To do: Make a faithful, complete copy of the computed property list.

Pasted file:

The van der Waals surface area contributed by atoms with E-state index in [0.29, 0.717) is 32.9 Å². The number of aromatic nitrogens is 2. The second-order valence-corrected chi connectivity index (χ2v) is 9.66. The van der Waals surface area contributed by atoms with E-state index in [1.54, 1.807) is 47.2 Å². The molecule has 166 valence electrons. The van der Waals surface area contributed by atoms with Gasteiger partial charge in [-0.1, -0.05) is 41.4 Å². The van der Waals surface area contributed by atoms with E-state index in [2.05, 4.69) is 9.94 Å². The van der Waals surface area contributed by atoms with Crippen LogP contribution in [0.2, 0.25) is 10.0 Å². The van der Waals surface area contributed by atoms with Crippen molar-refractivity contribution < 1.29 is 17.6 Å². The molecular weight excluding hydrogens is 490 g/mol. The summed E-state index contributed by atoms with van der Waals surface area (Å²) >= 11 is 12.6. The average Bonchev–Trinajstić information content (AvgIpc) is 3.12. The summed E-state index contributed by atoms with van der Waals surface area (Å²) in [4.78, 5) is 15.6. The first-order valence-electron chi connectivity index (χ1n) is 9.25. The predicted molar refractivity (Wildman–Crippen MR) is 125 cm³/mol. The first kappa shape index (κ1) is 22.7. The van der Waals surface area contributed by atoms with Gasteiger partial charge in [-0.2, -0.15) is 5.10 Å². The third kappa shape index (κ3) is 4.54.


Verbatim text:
The van der Waals surface area contributed by atoms with E-state index in [0.29, 0.717) is 32.9 Å². The number of aromatic nitrogens is 2. The second-order valence-corrected chi connectivity index (χ2v) is 9.66. The van der Waals surface area contributed by atoms with E-state index in [1.54, 1.807) is 47.2 Å². The molecule has 166 valence electrons. The van der Waals surface area contributed by atoms with Gasteiger partial charge in [-0.1, -0.05) is 41.4 Å². The van der Waals surface area contributed by atoms with E-state index in [2.05, 4.69) is 9.94 Å². The van der Waals surface area contributed by atoms with Crippen LogP contribution in [0.2, 0.25) is 10.0 Å². The van der Waals surface area contributed by atoms with Crippen molar-refractivity contribution < 1.29 is 17.6 Å². The molecular weight excluding hydrogens is 490 g/mol. The summed E-state index contributed by atoms with van der Waals surface area (Å²) >= 11 is 12.6. The average Bonchev–Trinajstić information content (AvgIpc) is 3.12. The summed E-state index contributed by atoms with van der Waals surface area (Å²) in [4.78, 5) is 15.6. The first-order valence-electron chi connectivity index (χ1n) is 9.25. The predicted molar refractivity (Wildman–Crippen MR) is 125 cm³/mol. The first kappa shape index (κ1) is 22.7. The van der Waals surface area contributed by atoms with Gasteiger partial charge in [-0.2, -0.15) is 5.10 Å². The third kappa shape index (κ3) is 4.54.